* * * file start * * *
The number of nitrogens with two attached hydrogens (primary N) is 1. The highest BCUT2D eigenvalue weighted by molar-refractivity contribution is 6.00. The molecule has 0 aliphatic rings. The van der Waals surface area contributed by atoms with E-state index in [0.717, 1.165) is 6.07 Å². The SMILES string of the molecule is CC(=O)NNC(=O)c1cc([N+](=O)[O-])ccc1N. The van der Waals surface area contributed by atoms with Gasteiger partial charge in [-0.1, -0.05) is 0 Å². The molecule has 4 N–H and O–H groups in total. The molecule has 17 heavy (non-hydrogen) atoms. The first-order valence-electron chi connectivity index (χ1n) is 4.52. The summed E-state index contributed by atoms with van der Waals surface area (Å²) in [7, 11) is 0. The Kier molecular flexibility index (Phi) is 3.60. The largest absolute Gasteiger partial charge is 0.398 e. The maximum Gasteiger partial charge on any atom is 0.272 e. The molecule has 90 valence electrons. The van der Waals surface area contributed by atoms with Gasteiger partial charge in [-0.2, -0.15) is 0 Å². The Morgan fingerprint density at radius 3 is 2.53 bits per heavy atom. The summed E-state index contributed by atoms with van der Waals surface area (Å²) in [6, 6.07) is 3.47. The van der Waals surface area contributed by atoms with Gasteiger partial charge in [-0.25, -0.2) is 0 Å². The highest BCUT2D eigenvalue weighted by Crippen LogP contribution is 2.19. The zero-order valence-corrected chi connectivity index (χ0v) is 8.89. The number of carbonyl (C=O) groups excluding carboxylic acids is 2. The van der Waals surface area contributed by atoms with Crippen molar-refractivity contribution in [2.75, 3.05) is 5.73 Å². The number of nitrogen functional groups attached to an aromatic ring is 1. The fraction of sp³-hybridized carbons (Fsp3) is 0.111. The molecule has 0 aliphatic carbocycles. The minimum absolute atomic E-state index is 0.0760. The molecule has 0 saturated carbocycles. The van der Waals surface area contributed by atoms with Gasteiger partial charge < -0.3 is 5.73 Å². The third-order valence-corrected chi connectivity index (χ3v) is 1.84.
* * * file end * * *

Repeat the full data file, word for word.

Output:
The number of nitrogens with two attached hydrogens (primary N) is 1. The highest BCUT2D eigenvalue weighted by molar-refractivity contribution is 6.00. The molecule has 0 aliphatic rings. The van der Waals surface area contributed by atoms with E-state index in [0.717, 1.165) is 6.07 Å². The SMILES string of the molecule is CC(=O)NNC(=O)c1cc([N+](=O)[O-])ccc1N. The van der Waals surface area contributed by atoms with Gasteiger partial charge in [-0.1, -0.05) is 0 Å². The molecule has 4 N–H and O–H groups in total. The molecule has 17 heavy (non-hydrogen) atoms. The first-order valence-electron chi connectivity index (χ1n) is 4.52. The summed E-state index contributed by atoms with van der Waals surface area (Å²) in [7, 11) is 0. The Kier molecular flexibility index (Phi) is 3.60. The largest absolute Gasteiger partial charge is 0.398 e. The maximum Gasteiger partial charge on any atom is 0.272 e. The molecule has 90 valence electrons. The van der Waals surface area contributed by atoms with Gasteiger partial charge in [-0.2, -0.15) is 0 Å². The Morgan fingerprint density at radius 3 is 2.53 bits per heavy atom. The summed E-state index contributed by atoms with van der Waals surface area (Å²) in [6, 6.07) is 3.47. The van der Waals surface area contributed by atoms with Gasteiger partial charge in [-0.25, -0.2) is 0 Å². The highest BCUT2D eigenvalue weighted by Crippen LogP contribution is 2.19. The zero-order valence-corrected chi connectivity index (χ0v) is 8.89. The number of carbonyl (C=O) groups excluding carboxylic acids is 2. The van der Waals surface area contributed by atoms with Crippen molar-refractivity contribution in [2.75, 3.05) is 5.73 Å². The number of nitrogen functional groups attached to an aromatic ring is 1. The fraction of sp³-hybridized carbons (Fsp3) is 0.111. The molecule has 0 aliphatic carbocycles. The minimum absolute atomic E-state index is 0.0760. The molecule has 0 saturated carbocycles. The van der Waals surface area contributed by atoms with Gasteiger partial charge < -0.3 is 5.73 Å². The third-order valence-corrected chi connectivity index (χ3v) is 1.84.